This is what I’m building (click the picture to enlarge): This is a joinery plan. It defines what joints go where. Period craftsmen would not have drawn such a thing. You’ll see details of each piece in coming articles.
This is the design. Pattern books like Chippendale’s “Director…” were undimensioned versions of this. These drawings really define the lower case:
This defines the upper case:
I think its important to mention, though it may sound imodest, that these drawings are unprecedented. For not only do they define the entire piece parametrically, the choice of each dimension reveals the order in which the pieces were cut, what was slaved from what, and which dimensions were determined with dividers. Though spartan looking, these simple designs reveal more useful information than any set of engineering drawings ever could. They are a record of what I believe to be an 18th c layout process.
You can immediately see that the variable h in the drawings of the lower case is different from the h of the upper case. The lower case would have been built first. h for the upper case would have come from a story stick and simply transferred to a board without further measurement or attribution (i.e. once established, its parent is irrelevant).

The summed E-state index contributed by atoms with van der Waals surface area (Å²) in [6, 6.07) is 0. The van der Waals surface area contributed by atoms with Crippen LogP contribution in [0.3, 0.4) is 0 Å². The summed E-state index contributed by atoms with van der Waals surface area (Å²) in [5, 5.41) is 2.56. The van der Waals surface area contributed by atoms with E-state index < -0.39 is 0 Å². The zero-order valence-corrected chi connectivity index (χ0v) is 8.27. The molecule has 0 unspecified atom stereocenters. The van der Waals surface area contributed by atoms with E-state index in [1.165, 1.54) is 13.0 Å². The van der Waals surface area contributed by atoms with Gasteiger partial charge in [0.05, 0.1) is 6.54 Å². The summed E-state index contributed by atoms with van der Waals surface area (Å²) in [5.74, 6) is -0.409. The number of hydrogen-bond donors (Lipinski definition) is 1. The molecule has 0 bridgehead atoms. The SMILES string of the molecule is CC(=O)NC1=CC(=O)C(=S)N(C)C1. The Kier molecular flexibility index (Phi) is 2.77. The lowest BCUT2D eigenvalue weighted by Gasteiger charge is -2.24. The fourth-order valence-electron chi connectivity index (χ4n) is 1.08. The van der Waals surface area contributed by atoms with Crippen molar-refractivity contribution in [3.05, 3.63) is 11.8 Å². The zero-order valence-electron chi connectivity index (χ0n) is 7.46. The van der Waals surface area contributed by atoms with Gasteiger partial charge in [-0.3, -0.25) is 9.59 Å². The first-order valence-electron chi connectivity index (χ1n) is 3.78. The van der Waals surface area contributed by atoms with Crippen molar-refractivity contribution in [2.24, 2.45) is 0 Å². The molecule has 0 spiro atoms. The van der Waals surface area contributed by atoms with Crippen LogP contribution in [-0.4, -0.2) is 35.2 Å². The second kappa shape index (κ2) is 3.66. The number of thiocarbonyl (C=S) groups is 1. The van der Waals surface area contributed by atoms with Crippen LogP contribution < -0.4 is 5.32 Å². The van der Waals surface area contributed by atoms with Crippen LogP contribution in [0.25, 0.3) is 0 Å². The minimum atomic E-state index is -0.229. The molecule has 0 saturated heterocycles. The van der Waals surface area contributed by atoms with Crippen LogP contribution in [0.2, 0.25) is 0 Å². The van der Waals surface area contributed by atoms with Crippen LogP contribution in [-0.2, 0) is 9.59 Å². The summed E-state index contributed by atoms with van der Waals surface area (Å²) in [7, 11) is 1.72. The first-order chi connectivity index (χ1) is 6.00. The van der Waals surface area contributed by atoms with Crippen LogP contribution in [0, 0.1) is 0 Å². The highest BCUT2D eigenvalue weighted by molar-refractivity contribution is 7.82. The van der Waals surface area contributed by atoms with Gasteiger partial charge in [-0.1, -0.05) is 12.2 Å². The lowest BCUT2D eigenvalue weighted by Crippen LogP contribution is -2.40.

Likewise, I could have expressed w in terms of the total height (i.e. 1/2), but I didn’t because that dimension had already been set by the construction of the lower case.
I just don’t have page space (or time) to discuss this in Popular Woodworking. So I’m hoping you can pour over this and see something more than just rough proportions. I think a web page of these should be published. I talked to the sapfm about this 5 or more years ago and they blew me off. One would think a few folks could put their experienced heads together and produce 20 or so of these for common pieces. My Feb 07 article would make an excellent starting place.